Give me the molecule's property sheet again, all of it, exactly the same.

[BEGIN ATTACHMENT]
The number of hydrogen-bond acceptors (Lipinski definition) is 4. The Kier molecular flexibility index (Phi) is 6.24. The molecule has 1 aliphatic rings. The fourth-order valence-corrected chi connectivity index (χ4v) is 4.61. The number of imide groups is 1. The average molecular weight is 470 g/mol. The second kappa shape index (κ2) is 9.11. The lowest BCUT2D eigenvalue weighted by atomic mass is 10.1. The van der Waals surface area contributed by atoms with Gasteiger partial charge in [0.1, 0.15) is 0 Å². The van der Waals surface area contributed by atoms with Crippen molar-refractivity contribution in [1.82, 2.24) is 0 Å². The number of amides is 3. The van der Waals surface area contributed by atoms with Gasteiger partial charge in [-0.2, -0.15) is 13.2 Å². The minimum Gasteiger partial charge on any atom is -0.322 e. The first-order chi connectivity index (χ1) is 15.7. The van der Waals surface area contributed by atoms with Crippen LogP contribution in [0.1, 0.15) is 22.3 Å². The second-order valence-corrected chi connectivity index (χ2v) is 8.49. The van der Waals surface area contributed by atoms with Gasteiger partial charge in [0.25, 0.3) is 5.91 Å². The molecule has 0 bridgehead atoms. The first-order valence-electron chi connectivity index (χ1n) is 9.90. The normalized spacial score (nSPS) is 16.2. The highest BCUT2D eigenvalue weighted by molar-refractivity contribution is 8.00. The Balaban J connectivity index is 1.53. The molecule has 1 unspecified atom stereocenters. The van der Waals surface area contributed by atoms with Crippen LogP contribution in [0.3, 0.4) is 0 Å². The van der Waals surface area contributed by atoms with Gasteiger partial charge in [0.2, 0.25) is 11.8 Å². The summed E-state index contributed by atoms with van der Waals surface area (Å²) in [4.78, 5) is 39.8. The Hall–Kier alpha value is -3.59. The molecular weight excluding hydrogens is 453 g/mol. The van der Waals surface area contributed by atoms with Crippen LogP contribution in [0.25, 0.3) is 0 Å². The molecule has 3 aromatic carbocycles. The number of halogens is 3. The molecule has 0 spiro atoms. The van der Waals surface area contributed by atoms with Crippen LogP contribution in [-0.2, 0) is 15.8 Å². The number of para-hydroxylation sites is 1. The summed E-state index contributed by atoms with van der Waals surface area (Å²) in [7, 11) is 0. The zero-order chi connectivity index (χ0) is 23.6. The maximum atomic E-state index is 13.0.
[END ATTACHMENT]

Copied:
The number of hydrogen-bond acceptors (Lipinski definition) is 4. The Kier molecular flexibility index (Phi) is 6.24. The molecule has 1 aliphatic rings. The fourth-order valence-corrected chi connectivity index (χ4v) is 4.61. The number of imide groups is 1. The average molecular weight is 470 g/mol. The second kappa shape index (κ2) is 9.11. The lowest BCUT2D eigenvalue weighted by atomic mass is 10.1. The van der Waals surface area contributed by atoms with Gasteiger partial charge in [0.1, 0.15) is 0 Å². The van der Waals surface area contributed by atoms with Crippen molar-refractivity contribution in [1.82, 2.24) is 0 Å². The number of amides is 3. The van der Waals surface area contributed by atoms with Gasteiger partial charge in [-0.2, -0.15) is 13.2 Å². The minimum Gasteiger partial charge on any atom is -0.322 e. The first-order chi connectivity index (χ1) is 15.7. The van der Waals surface area contributed by atoms with Crippen LogP contribution in [0.1, 0.15) is 22.3 Å². The second-order valence-corrected chi connectivity index (χ2v) is 8.49. The van der Waals surface area contributed by atoms with Gasteiger partial charge in [0.25, 0.3) is 5.91 Å². The molecule has 0 bridgehead atoms. The first-order valence-electron chi connectivity index (χ1n) is 9.90. The normalized spacial score (nSPS) is 16.2. The highest BCUT2D eigenvalue weighted by molar-refractivity contribution is 8.00. The Balaban J connectivity index is 1.53. The molecule has 1 unspecified atom stereocenters. The van der Waals surface area contributed by atoms with Crippen LogP contribution in [0.3, 0.4) is 0 Å². The van der Waals surface area contributed by atoms with Gasteiger partial charge in [0.2, 0.25) is 11.8 Å². The summed E-state index contributed by atoms with van der Waals surface area (Å²) in [4.78, 5) is 39.8. The Hall–Kier alpha value is -3.59. The molecular weight excluding hydrogens is 453 g/mol. The van der Waals surface area contributed by atoms with Crippen LogP contribution in [0.25, 0.3) is 0 Å². The molecule has 3 aromatic carbocycles. The number of halogens is 3. The molecule has 0 spiro atoms. The van der Waals surface area contributed by atoms with Crippen LogP contribution in [-0.2, 0) is 15.8 Å². The number of para-hydroxylation sites is 1. The summed E-state index contributed by atoms with van der Waals surface area (Å²) in [7, 11) is 0. The zero-order chi connectivity index (χ0) is 23.6. The maximum atomic E-state index is 13.0.